API Identity and Mental Health: A Project with the Filipino American National Historical Society

API Identity and Mental Health: A Project with the Filipino American National Historical Society

In our group (Marné Amoguis, Aaron Ngan, and Ryan Okazaki), there were two parts of our project: our community projects and our final art presentation. Both share relevant themes in mental health and Filipino American identity. Due to the timing of our partnership with the Filipino American National Historical Society (FANHS), we decided to focus our projects on the intersection of mental health and identity. Considering that May is both Asian/Pacific Islander American Heritage Month and Mental Health Awareness Month, it was only fitting. In order to raise awareness about these topics, we decided to participate in various presentations to our fellow students and community members. We collaborated with Judy Patacsil, our contact with FANHS and also a Professor of Filipino Studies and the Coordinator for Mental Health Counseling at Miramar College, to organize three events related to API identity and mental health.

Our first event was on May 13. This was a presentation from Amanda Lee, LCSW. She taught students at Miramar College the different ways that mental health differs in various communities — particularly in the API and LGBTQ communities. The presentation was a straightforward introductory overview to mental health problems, specifically stress, depression, and the role that identity and community play into mental wellness. and involved a fun icebreaker activity: tossing around a beach ball and talking about different coping methods, sources of stress, and various parts around an individual’s identity.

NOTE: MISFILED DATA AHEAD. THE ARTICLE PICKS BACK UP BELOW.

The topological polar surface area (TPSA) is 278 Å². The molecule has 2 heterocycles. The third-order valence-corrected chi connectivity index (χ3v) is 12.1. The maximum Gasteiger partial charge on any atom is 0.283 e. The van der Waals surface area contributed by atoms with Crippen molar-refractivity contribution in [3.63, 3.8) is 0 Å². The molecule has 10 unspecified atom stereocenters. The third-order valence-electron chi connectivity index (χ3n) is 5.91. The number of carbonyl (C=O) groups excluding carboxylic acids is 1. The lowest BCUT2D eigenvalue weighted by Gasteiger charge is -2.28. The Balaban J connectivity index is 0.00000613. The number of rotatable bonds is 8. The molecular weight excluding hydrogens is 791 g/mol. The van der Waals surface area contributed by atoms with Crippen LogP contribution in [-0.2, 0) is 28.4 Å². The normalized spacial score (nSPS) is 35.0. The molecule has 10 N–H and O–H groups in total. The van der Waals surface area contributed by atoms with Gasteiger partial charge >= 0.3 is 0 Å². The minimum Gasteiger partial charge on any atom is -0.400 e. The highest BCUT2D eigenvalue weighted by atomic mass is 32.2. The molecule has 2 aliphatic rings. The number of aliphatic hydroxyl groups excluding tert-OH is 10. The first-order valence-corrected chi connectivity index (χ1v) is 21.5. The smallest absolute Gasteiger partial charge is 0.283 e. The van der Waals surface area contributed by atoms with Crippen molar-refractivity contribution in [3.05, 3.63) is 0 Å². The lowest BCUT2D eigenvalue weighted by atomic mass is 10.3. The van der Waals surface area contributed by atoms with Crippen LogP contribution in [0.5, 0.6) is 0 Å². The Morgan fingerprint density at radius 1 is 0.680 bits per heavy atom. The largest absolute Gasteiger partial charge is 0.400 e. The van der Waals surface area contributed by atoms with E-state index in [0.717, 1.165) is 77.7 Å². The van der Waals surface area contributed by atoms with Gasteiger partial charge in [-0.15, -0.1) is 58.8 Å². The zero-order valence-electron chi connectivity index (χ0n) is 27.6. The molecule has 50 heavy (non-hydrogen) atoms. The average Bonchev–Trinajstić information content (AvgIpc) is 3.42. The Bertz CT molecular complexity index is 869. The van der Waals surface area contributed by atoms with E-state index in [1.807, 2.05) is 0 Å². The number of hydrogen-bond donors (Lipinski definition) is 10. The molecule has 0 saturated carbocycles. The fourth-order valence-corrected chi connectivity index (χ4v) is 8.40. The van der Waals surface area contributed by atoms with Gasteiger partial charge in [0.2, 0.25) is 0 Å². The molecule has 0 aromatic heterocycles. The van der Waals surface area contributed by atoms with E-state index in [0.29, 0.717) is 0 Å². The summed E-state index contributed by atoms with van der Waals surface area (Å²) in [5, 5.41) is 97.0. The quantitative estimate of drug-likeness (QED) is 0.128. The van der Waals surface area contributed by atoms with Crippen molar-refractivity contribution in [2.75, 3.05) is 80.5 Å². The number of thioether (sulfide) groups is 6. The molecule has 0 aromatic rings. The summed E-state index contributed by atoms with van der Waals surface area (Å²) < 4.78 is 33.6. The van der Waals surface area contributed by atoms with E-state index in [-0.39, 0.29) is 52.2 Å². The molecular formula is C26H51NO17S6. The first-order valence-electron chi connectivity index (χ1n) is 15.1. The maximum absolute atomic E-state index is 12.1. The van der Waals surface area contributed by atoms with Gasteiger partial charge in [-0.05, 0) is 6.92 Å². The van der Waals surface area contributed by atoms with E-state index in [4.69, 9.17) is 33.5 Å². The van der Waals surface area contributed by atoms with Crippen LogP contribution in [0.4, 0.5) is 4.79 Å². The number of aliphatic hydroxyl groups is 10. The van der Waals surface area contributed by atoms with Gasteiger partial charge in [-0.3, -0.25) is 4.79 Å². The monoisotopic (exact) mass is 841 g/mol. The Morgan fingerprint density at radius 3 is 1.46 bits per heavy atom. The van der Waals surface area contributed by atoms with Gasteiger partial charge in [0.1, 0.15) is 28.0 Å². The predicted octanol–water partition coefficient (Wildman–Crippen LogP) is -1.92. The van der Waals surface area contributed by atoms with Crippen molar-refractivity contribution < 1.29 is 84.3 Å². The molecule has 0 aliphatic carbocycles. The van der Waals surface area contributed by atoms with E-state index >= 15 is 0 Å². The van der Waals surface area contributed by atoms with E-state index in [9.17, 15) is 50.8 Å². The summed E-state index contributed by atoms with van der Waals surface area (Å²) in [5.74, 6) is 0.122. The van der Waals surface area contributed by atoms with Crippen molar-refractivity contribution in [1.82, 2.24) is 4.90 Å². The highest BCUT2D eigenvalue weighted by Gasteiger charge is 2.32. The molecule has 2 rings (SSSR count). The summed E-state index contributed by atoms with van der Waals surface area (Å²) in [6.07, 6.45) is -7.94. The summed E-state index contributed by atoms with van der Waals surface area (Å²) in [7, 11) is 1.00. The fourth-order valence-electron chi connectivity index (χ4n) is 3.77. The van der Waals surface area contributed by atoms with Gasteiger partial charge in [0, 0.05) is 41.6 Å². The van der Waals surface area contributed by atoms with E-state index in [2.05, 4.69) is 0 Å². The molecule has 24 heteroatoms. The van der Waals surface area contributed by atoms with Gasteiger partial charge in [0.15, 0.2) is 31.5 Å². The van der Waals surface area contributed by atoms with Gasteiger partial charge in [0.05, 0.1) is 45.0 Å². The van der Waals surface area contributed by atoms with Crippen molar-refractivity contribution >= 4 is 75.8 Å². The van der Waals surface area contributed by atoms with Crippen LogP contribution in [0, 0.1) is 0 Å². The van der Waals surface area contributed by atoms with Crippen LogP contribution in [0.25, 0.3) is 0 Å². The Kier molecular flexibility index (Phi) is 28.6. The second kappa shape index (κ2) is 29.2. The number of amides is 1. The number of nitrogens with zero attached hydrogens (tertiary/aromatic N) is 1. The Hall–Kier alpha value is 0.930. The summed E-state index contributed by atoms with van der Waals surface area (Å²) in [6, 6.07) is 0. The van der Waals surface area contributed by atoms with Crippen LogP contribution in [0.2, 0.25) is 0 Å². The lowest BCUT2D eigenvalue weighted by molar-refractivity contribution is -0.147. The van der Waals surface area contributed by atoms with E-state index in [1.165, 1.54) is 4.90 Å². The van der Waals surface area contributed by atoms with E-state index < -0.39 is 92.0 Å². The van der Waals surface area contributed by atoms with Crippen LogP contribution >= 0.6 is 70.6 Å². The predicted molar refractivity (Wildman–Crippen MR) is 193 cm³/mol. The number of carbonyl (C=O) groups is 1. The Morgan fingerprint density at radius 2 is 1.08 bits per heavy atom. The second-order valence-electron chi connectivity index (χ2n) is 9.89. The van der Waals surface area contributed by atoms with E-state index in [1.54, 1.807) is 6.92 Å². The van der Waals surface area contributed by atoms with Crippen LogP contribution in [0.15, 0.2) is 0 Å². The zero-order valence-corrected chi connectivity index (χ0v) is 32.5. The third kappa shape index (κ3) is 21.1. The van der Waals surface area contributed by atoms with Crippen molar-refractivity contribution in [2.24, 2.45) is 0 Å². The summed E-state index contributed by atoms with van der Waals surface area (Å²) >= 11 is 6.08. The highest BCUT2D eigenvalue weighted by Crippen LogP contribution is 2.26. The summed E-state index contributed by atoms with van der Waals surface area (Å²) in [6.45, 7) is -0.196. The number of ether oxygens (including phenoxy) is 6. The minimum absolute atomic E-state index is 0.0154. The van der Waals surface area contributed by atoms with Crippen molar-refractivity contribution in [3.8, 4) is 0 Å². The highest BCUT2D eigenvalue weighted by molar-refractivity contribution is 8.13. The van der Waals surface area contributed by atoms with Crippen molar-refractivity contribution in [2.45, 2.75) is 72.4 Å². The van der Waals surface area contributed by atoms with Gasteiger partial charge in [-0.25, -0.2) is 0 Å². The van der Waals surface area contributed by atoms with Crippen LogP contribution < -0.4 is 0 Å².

Our second event was a few days later, on May 16. This was another presentation to students, but this time, it was for students, by students. Our group went to Grossmont College in order to speak to students about microaggressions in the API community. There, we were joined by two other students, both from local community colleges. The process of creating the questions for the panel and actually participating was a learning experience for each member in our group because we realized the ways in which microaggressions have affected our own lives. Once we conducted the panel, we realized that the stories we told were quite intimate in such a public setting. The reaction of the audience caught all of us off guard because of the honesty and openness they showed after we finished speaking on the panel. When the questions were opened to the audience, we heard about belittling experiences with autism to the fears of racial profiling. Most were stories that, had we not told our own, would not have been heard. In that space we developed an overwhelming sense of community solidarity and respect for one another. By the end of the event, when everybody started walking out of the room, people approached us to thank us for sharing our stories and letting them share theirs. The openness of the audience taught us panelists just as much as our stories taught them.